The White Countess
Directed by James Ivory
Written by Kasugo Ishiguro
The new film from the team of Ismail Merchant and James Ivory is certainly one of their best in years and may be the best film they ever made. It is a proud swan song for Ismail Merchant - serving in the Producer's role on this project - who died during the last stages of production in May of 2005.
Merchant-Ivory formed their company in 1961 and over the ensuing decades produced more than fifty films - many of them highly-regarded. But they are best known for their own films - more than thirty of them, most directed by Ivory and produced by Merchant - including The Bostonians, Room With a View , Howard's End and The Golden Bowl, in which they developed a style that became iconic - the "Merchant-Ivory look."
Many of their films have been adaptations of literary classics - like those named above, adapted from E.M. Forster and Henry James novels, or the more contemporary Remains of the Day- adapted from the Booker Prize-winning novel by Kasugo Ishiguro (who also wrote the screenplay for this film).
With beautifully re-created period settings and costumes, finely-crafted scripts (many from long-time collaborator Ruth Prawer Jhabvala), fine lighting and camera work, and beautiful, evocative scores, the partners and the creative team they developed were able to breathe cinematic life into the 'interior monologues" that characterized many of the books they chose.
The risk of such insular film-making, where the members of the team are all long-term collaborators, is that the critical voice may be stilled and special skills may turn into a sort of stilted parlor trick - like a five year old reciting the Declaration of Independence. Some of Merchant-Ivory's work shaded in that direction. Their least successful films were those where "the look" overwhelmed the characters and the substance of the story being told - but even those films are a visual feast and only "less successful" than the high standard they had set for themselves, rather than outright "failures."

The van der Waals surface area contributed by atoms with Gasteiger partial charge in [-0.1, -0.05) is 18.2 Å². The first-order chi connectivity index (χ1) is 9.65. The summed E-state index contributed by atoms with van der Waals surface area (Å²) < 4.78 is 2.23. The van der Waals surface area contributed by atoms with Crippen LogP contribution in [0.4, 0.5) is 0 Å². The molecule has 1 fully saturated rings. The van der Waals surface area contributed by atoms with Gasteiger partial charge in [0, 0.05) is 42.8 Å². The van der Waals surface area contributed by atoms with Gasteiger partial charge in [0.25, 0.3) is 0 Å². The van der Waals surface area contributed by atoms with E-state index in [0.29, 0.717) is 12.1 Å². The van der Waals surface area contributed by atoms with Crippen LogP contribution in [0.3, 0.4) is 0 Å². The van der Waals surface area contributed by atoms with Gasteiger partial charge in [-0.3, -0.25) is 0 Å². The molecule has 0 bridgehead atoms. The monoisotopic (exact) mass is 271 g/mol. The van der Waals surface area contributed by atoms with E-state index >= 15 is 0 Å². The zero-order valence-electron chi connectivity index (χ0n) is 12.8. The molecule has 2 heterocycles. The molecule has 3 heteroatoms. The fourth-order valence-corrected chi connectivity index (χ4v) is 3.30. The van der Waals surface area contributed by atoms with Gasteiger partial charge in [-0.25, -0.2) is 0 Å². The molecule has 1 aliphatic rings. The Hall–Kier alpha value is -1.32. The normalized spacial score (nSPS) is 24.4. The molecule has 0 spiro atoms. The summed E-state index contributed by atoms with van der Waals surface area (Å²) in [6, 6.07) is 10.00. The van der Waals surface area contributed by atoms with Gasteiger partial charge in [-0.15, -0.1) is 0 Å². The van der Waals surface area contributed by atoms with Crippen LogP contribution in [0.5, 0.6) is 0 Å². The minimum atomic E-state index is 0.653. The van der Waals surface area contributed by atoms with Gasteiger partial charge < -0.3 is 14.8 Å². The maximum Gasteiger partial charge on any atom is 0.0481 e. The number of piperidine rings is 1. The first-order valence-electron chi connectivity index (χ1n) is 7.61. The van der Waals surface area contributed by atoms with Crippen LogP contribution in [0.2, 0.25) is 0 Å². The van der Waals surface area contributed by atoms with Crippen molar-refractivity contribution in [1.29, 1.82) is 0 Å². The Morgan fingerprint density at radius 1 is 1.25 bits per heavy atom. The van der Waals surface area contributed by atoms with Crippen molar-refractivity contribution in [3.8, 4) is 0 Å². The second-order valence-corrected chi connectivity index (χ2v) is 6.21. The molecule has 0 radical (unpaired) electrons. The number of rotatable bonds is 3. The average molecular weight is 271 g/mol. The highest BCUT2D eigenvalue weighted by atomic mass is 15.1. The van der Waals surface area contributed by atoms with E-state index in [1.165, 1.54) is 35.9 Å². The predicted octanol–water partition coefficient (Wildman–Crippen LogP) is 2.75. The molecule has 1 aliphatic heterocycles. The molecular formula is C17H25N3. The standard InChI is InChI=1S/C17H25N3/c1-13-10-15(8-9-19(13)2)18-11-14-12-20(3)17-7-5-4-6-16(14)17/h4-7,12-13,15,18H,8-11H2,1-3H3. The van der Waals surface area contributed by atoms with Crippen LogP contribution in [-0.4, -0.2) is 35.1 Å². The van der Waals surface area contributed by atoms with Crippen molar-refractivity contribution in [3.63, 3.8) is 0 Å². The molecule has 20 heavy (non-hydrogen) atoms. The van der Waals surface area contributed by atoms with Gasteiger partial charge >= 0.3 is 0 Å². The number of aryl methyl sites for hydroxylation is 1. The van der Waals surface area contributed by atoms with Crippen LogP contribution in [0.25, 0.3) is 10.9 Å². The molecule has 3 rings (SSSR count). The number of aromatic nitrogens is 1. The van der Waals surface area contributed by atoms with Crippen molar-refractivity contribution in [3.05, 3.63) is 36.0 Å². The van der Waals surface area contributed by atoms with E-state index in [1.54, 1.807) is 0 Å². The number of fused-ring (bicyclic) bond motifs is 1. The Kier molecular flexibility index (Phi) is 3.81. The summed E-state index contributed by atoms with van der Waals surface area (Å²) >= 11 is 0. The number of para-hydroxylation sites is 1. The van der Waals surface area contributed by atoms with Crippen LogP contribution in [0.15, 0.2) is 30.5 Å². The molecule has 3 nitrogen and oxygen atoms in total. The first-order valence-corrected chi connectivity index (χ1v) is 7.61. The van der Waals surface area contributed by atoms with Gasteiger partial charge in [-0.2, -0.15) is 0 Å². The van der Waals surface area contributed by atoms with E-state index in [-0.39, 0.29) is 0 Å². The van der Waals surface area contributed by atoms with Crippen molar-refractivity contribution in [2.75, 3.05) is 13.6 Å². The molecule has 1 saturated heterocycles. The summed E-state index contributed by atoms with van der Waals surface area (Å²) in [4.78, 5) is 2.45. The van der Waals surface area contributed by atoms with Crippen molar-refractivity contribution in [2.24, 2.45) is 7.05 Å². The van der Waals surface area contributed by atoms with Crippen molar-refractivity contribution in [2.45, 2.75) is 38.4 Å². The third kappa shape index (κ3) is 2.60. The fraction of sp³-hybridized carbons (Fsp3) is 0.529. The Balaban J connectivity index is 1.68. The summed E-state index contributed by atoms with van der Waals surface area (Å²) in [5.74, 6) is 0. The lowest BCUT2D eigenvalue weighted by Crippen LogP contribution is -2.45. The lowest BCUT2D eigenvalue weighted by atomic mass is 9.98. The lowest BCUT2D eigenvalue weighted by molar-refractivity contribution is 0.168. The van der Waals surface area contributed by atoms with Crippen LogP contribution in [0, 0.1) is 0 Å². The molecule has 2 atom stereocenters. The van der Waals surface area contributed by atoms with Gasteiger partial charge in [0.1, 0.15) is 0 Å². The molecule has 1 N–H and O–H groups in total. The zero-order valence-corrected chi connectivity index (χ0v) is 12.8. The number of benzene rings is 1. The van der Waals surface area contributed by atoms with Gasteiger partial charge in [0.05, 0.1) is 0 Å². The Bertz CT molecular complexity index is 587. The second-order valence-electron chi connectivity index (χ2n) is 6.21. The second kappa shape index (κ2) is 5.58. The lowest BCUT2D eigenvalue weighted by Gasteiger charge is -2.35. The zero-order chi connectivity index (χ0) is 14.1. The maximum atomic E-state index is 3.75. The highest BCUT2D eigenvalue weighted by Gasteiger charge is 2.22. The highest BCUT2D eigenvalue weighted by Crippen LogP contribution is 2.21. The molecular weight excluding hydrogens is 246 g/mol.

At their best, the movies in the Merchant-Ivory canon combine "the look" - which set a new standard for period films - with compellingly told stories of interesting, multi-dimensional characters, embodied by some of the finest actors in the English-speaking world. The White Countess is one of these.
The story follows the fortunes of a former US Diplomat who has lost his family and his eyesight in service to his country and devotion to the ideal of the League of Nations, in the period of the Chinese civil wars following World War I. When we meet him, Jackson (Ralph Fiennes) is a badly-bruised idealist, watching his dream of peace disappear in the revolutionary chaos of China, the rise of Fascism in Europe and the emerging militarism of the Japanese.
His response is to gradually abandon the larger world and create for himself a well-insulated, closely-controlled refuge to which he can retreat. He dreams of creating an idealized version of the nightclubs - ranging from elegant (if slightly decadent) cabarets to dismal dancehalls that are little more than fronts for prostitution - that flourished in the "open city" that Shanghai became in the 1930s. With the influx of tens of thousands not only from China, but also from the upheaval in Europe in the decade that preceded the Second World War, the International City in Shanghai became a temporary haven for the deposed aristocracy of post-revolutionary Russia, Jews fleeing increasing persecution in their native countries and other displaced persons from around the world.
It is in one of the Russian emigres - Sofia, the Countess Belinsky, working as a taxi-dancer in a seedy "ballroom" to support her child and her late husband's family of titled parasites - that Jackson finds the personality, the symbol of elegance and refinement, around which his dream can crystallize. He creates "The White Countess" (as he names his nightclub, in her honor) in a paradoxical act of both defiance of and surrender to forces of "history" and "human nature" over which he has been cruelly shown he has no control.